2. Advantages of leasing (e.g., immediate use of equipment without making full investment)

3. Factors to consider when determining whether to lease or buy (e.g., expected obsolescence of equipment)

V. Cash Management

A. Benefits of investing excess cash

B. Basic elements of cash management policies and procedures
C. Near- and long-term cash management strategies

VI. Financial Management Concepts and Tools

A. Key distinctions between forecasting and budgeting and the role of each in financial management

B. Cost analysis

1. Types of operational costs (fixed, semivariable, variable, avoidable vs. unavoidable), their implications for budgeting, and common examples of each within the admission service industry

2. Key components of a break-even (or cost-volume-profit) analysis (e.g., contribution margin), relevant formulas, and the role of the analysis in financial management

3. Basic distinctions between marginal/incremental costs and variable costs

4. Definition of opportunity costs and its implications for financial management

C. Risk and return

1. Sources of risk in the admission service industry (e.g., low level of audience interest in the attraction)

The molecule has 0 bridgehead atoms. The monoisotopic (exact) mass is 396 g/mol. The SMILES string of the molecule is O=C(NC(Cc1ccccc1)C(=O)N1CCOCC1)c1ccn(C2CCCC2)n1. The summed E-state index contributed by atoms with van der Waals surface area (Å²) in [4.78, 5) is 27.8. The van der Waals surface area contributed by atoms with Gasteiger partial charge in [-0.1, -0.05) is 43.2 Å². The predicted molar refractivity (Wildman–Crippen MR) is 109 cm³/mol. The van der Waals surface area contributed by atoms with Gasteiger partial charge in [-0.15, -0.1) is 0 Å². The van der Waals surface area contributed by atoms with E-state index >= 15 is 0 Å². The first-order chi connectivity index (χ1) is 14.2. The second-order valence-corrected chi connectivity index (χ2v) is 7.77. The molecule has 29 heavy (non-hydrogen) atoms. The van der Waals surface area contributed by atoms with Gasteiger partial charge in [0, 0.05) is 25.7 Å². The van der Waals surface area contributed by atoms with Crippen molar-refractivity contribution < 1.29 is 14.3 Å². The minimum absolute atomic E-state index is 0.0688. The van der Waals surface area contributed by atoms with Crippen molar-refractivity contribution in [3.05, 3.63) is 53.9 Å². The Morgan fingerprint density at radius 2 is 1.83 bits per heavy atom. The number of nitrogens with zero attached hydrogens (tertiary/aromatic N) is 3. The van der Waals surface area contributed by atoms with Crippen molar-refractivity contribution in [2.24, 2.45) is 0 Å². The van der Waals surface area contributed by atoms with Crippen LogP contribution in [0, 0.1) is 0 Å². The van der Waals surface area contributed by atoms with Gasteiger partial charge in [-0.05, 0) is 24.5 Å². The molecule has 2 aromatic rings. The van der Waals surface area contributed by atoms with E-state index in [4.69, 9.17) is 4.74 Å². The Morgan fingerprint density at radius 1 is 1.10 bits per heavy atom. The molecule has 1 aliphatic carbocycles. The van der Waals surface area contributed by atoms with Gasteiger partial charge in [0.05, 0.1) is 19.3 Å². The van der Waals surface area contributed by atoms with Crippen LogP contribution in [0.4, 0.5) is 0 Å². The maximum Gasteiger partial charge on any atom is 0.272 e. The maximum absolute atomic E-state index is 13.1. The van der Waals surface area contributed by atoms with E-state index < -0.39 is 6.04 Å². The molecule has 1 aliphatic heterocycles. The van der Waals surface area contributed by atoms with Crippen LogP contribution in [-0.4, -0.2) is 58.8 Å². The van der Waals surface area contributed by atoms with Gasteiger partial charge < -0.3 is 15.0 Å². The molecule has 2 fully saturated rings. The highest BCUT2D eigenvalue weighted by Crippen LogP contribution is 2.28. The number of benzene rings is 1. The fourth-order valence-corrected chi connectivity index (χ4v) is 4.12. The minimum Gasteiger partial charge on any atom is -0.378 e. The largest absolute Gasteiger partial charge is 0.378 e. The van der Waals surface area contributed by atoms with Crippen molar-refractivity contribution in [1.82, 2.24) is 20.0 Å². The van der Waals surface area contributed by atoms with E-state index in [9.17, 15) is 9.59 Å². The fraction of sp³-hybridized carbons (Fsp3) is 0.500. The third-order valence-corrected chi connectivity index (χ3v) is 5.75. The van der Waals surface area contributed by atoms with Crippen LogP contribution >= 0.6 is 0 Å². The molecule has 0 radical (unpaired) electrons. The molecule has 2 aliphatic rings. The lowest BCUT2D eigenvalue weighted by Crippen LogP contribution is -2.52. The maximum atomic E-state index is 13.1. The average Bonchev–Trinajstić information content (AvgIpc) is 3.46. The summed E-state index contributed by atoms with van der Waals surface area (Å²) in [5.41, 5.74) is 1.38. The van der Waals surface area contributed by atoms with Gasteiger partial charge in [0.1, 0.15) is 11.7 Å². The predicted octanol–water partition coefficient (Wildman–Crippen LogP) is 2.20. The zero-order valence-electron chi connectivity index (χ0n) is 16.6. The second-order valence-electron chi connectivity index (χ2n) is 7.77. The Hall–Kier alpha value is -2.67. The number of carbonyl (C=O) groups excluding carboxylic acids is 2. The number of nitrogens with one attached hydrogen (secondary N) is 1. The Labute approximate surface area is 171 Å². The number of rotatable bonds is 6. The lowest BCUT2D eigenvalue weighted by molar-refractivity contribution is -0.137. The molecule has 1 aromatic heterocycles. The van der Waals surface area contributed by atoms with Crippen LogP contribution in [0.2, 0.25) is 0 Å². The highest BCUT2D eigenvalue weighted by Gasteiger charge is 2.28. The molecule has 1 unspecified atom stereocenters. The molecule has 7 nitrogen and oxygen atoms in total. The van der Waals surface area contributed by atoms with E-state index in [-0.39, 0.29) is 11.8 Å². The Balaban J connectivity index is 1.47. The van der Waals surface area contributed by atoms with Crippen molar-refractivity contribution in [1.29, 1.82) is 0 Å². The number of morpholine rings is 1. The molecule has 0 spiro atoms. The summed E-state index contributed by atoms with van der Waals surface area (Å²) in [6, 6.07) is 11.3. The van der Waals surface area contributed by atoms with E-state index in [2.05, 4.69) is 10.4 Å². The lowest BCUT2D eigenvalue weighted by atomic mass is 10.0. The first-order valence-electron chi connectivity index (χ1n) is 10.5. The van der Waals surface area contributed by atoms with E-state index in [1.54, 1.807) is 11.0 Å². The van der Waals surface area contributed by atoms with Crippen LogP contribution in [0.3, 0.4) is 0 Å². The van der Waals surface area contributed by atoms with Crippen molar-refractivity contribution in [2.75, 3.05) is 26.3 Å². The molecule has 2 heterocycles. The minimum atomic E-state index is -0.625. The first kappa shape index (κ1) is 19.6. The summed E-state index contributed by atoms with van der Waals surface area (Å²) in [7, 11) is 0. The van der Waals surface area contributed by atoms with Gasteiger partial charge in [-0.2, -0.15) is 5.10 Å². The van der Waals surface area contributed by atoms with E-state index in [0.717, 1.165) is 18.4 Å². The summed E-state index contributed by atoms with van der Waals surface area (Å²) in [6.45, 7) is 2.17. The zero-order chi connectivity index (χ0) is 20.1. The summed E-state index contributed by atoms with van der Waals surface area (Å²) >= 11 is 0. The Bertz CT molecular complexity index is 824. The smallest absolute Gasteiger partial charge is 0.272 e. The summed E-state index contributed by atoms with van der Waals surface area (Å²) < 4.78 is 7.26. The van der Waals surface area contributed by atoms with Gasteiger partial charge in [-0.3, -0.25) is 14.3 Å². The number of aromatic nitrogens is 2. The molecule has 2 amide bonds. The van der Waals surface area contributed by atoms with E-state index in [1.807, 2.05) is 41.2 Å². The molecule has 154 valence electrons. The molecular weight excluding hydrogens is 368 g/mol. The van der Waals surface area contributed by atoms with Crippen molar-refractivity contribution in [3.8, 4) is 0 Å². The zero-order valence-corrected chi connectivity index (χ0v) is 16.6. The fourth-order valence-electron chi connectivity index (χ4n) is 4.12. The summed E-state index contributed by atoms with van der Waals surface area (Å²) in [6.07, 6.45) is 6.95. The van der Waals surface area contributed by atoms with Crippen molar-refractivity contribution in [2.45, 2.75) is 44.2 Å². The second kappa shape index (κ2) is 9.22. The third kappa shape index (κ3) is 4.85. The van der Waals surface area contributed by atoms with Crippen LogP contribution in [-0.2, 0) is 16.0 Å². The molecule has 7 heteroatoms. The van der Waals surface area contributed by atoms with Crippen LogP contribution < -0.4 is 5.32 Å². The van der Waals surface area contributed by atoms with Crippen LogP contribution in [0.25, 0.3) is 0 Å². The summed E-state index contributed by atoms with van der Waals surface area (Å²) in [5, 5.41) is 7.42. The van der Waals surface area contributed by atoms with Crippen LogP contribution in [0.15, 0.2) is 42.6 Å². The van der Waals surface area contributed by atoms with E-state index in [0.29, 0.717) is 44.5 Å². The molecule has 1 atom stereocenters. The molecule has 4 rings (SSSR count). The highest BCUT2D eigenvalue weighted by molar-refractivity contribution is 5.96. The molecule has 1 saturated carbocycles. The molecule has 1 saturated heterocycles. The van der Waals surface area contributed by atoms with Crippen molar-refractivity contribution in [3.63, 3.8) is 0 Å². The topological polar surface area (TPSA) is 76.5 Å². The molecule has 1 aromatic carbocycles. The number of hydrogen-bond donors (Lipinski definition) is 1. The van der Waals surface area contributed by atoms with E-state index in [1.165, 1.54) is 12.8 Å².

2. Strategies for reducing/managing risk

3. Relationship between risk and return

4. Basic elements of a competitive analysis (e.g., identification of competitors, evaluation of competitive strategy, identification of competitors' target market)

D. Basic elements of a "play or cancel" analysis and additional considerations when evaluating whether to cancel an attraction (e.g., dissatisfaction of ticket buyers and agent for the attraction)
E. Project planning and analysis

1. Strategies for determining the individuals/departments that should have responsibility for the project and assessing level of management support

2. Needs assessment methodologies

3. Components of a Request for Proposals (RFP) for vendors and guidelines for conducting the RFP and proposal review processes

4. Procedures for assessing capital costs of the project

5. Procedures for assessing incremental operational costs associated with project implementation

6. Basic elements of a project implementation plan

7. Methodologies for post-implementation evaluation


Management Domain Outline

I. Essential Management Skills

A. Communication

1. Active listening techniques

2. Use of open vs. closed-ended questions in communication

3. Nonverbal communication

4. Interaction between situational/organization factors and power

B. Decision making

1. Decision-making strategies

2. Brainstorming techniques

3. Approaches to implementing decisions and evaluating results

C. Delegation

1. Authority

2. Responsibility

3. Knowledge

4. Criteria

5. Accountability

II. Organizational/Behavioral Dynamics

A. Leadership

1. Characteristics of effective leadership (e.g., assertiveness, delegation of authority)